Bug #915: solved!

Monday 13 January 2020

Yesterday I pleaded, Bug #915: please help! It got posted to Hacker News, where Robert Xiao (nneonneo) did some impressive debugging and found the answer.

The user’s code used mocks to simulate an OSError when trying to make temporary files (source):

with patch('tempfile._TemporaryFileWrapper') as mock_ntf:
    mock_ntf.side_effect = OSError()

Inside tempfile.NamedTemporaryFile, the error handling misses the possibility that _TemporaryFileWrapper will fail (source):

(fd, name) = _mkstemp_inner(dir, prefix, suffix, flags, output_type)
try:
    file = _io.open(fd, mode, buffering=buffering,
                    newline=newline, encoding=encoding, errors=errors)

    return _TemporaryFileWrapper(file, name, delete)
except BaseException:
    _os.unlink(name)
    _os.close(fd)
    raise

If _TemporaryFileWrapper fails, the file descriptor fd is closed, but the file object referencing it still exists. Eventually, it will be garbage collected, and the file descriptor it references will be closed again.

But file descriptors are just small integers which will be reused. The failure in bug 915 is that the file descriptor did get reused, by SQLite. When the garbage collector eventually reclaimed the file object leaked by NamedTemporaryFile, it closed a file descriptor that SQLite was using. Boom.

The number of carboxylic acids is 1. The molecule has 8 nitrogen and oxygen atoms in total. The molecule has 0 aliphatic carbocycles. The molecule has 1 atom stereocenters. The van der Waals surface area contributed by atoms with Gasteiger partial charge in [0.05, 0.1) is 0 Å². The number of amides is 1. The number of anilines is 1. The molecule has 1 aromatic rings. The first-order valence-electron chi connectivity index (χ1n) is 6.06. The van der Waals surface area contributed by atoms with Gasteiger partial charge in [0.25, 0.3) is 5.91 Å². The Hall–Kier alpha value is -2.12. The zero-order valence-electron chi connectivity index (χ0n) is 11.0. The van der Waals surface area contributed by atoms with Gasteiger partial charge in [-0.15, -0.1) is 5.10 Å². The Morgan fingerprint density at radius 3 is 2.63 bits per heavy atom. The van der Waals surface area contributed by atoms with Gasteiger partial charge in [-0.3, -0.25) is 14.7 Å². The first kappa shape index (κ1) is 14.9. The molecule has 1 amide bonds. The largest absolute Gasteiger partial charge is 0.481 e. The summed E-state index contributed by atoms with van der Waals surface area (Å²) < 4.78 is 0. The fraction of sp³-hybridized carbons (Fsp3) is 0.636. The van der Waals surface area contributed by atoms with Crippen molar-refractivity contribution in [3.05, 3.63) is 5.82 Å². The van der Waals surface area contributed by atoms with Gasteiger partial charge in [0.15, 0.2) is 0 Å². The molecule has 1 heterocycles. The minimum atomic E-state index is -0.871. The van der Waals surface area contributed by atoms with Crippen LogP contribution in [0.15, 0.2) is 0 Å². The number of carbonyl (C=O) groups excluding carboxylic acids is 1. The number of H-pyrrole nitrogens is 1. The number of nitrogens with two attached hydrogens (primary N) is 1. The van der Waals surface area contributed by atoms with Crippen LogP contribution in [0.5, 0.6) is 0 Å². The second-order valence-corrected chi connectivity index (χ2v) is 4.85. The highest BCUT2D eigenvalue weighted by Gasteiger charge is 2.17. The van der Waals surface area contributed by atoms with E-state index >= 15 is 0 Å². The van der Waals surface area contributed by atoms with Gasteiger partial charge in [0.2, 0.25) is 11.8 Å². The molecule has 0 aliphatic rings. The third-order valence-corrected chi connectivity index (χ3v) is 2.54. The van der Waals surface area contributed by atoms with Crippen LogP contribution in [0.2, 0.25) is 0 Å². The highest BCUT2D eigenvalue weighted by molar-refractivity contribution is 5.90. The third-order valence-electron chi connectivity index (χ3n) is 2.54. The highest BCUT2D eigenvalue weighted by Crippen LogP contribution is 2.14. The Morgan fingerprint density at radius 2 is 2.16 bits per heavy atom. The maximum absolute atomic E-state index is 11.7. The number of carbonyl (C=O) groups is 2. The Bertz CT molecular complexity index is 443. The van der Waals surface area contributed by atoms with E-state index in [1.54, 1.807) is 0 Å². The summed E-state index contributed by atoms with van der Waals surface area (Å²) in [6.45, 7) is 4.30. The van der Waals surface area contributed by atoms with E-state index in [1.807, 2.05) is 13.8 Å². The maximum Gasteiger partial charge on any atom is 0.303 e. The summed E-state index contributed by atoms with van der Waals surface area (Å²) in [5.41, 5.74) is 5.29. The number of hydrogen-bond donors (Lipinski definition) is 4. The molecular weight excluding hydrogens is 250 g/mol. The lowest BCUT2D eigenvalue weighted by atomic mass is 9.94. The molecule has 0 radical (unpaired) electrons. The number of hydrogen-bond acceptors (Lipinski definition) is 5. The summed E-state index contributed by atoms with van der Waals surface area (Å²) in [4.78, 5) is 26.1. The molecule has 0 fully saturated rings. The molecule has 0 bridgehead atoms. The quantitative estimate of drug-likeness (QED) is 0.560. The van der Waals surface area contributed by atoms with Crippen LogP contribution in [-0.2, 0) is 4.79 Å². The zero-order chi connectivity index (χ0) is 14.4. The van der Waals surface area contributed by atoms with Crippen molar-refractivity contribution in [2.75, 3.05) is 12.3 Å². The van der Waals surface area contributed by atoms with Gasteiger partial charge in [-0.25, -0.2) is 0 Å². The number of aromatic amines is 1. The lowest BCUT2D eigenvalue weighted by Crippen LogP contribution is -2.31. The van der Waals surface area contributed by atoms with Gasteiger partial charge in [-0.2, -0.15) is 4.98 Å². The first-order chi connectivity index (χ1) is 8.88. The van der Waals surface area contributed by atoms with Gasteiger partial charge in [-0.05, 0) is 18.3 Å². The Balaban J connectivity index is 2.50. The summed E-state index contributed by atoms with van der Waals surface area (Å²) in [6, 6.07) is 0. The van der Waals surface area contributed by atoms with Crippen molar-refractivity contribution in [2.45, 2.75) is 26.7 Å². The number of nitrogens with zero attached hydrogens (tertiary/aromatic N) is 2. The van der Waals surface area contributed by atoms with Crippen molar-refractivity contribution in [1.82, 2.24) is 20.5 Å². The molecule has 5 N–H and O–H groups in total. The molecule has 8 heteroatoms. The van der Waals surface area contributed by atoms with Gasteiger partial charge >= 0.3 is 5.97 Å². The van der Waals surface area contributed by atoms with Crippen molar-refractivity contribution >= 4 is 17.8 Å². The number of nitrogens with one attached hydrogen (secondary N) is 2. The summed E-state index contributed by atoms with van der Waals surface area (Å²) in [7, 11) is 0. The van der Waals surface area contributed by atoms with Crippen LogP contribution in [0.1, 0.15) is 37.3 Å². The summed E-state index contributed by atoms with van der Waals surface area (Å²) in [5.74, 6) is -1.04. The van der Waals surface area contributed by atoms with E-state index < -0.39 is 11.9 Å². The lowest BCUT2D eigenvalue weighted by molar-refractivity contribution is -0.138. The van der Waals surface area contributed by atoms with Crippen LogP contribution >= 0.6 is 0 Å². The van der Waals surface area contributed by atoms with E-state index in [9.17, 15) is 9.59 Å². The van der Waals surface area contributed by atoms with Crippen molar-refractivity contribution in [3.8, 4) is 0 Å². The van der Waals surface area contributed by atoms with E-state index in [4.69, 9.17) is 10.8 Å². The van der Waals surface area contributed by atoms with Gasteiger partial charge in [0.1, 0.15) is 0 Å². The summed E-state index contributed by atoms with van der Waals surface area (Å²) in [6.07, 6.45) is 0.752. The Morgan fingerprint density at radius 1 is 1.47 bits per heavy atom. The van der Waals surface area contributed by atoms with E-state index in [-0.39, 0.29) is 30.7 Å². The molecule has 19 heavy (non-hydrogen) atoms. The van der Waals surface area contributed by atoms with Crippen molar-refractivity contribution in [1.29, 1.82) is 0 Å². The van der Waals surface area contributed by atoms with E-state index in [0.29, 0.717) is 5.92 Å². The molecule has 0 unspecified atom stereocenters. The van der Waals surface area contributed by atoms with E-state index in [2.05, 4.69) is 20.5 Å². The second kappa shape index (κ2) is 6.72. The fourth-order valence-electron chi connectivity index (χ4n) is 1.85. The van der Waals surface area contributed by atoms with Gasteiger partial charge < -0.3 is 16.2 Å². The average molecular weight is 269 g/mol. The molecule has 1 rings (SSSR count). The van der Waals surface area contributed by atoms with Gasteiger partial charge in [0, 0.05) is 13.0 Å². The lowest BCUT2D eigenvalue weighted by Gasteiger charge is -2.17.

There are two improvements to be made here. First, the user code should be mocking public functions, not internal details of the Python stdlib. In fact, the variable is already named mock_ntf as if it had been a mock of NamedTemporaryFile at some point.

NamedTemporaryFile would be a better mock because that is the function being used by the user’s code. Mocking _TemporaryFileWrapper is relying on an internal detail of the standard library.

The other improvement is to close the leak in NamedTemporaryFile. That request is now bpo39318. As it happens, the leak had also been reported as bpo21058 and bpo26385.

Lessons learned:

  • Hacker News can be helpful, in spite of the tangents about shell redirection, authorship attribution, and GitHub monoculture.
  • There are always people more skilled at debugging. I had no idea you could script gdb.
  • Error handling is hard to get right. Edge cases can be really subtle. Bugs can linger for years.

I named Robert Xiao at the top, but lots of people chipped in effort to help get to the bottom of this. ikanobori posted it to Hacker News in the first place. Chris Caron reported the original #915 and stuck with the process as it dragged on. Thanks everybody.

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